I futzed with this a while back but never posted it, and it’s something that took just enough MDN consultation to figure out the right CSS property (
object-fit: scale-down;) that it might be handy for someone to be able to shortcut.
If you’re fond of those old 88 by 31 pixel banners everyone used to have, you may want to display some yourself. This can then be tricky if you have an image that makes sense to use for one but would be better not to modify, as when it’s provided externally1.
You will need to know the background color that makes sense for your image. If the image is something you have open in a browser, you can use developer tools to eyedropper the color (Chrome, Firefox) to get a CSS compatible version of it. If you’re doing this with a transparent background image you can pick whatever makes sense to you.
For an example, I’ll use this sticker from Giphy:
It’s questionably legible to start with, so it’s only going to get worse at a smaller size, but these are the sacrifices we make for authenticity.
The HTML will then look something like this:
<a href="https://www.myrecipes.com/extracrispy/what-do-goths-eat-for-breakfast"> <img style="height: 31px; width: 88px; object-fit: scale-down; background-color: black;" alt="It's a lifestyle" src="https://media3.giphy.com/media/IdI4cbTCChFXzSjx1H/giphy.gif"> </a>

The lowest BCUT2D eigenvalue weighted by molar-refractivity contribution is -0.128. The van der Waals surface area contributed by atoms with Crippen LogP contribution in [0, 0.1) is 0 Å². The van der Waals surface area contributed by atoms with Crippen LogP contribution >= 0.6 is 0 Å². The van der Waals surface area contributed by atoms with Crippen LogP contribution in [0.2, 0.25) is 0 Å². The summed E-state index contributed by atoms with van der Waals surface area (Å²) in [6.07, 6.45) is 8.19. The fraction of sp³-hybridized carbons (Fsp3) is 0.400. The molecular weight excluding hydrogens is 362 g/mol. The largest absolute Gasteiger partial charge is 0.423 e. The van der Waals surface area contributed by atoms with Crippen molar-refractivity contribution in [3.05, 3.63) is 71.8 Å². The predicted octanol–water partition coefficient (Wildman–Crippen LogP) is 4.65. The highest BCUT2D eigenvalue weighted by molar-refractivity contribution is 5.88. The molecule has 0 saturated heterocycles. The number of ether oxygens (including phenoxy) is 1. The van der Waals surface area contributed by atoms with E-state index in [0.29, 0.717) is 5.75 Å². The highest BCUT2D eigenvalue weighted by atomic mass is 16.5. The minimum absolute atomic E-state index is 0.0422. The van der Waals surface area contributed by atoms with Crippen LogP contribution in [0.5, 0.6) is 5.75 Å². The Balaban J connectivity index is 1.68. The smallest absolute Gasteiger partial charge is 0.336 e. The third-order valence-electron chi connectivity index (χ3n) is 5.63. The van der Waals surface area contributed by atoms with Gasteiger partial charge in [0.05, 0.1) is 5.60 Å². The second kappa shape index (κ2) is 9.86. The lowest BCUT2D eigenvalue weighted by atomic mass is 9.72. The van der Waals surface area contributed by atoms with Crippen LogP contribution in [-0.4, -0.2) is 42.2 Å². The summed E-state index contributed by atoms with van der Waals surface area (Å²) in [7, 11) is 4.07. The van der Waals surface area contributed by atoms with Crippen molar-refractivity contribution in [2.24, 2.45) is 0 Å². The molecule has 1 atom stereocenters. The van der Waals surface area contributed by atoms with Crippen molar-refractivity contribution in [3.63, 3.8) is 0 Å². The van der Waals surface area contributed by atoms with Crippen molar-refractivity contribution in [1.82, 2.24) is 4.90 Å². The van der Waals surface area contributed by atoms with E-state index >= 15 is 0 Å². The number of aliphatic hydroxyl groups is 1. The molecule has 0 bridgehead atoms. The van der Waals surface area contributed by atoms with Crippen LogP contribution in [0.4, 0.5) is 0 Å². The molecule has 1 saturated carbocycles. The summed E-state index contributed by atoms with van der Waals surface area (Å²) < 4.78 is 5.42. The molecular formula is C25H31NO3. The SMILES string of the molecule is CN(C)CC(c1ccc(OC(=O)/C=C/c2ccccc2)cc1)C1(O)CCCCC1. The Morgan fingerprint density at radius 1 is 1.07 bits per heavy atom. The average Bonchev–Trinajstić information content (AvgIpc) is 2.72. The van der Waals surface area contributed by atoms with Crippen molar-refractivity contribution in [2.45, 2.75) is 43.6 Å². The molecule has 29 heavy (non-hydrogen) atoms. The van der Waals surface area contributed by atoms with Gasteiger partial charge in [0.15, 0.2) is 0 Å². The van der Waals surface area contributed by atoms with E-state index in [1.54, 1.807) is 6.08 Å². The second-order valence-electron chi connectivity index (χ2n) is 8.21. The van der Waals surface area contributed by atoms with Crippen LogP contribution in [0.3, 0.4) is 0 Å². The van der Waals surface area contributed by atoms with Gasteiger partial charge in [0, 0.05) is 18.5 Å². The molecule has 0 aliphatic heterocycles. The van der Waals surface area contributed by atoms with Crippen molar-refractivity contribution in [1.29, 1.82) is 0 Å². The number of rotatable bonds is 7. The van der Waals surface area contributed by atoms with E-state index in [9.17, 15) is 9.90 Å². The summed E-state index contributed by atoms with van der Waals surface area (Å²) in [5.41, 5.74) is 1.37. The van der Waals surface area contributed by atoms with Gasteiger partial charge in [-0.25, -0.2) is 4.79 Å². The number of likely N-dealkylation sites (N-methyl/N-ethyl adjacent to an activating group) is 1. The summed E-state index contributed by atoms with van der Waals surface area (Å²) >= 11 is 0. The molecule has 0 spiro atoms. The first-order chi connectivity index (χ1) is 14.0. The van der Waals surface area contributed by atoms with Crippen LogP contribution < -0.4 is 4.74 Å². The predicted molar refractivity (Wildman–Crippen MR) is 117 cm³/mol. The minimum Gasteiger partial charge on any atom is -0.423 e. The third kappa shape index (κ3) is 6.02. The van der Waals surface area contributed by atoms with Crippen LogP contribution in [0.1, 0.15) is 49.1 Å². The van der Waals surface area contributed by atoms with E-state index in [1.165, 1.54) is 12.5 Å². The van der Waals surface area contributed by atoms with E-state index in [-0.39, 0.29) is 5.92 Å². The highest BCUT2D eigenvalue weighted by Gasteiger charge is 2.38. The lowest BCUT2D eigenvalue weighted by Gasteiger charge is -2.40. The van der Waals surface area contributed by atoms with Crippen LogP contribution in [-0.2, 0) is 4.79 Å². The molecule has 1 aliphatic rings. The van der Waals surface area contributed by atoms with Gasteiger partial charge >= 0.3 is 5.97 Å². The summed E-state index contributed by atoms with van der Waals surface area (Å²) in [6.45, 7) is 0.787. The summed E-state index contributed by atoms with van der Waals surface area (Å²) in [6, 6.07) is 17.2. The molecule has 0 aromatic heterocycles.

Which will in turn get you this:
Substitute in your desired link target, background color, alt text, and image source2.
I’ve provided the CSS inline here because it’s the kind of thing I like being able to copy and paste around without defining classes or whatnot. If you are a professional, then you’re probably not looking for advice from me anyway, but feel free to move to a stylesheet, of course.
You may want to consider setting your
image-rendering CSS property up to make it nice and crunchy and pixelly for extra authenticity.
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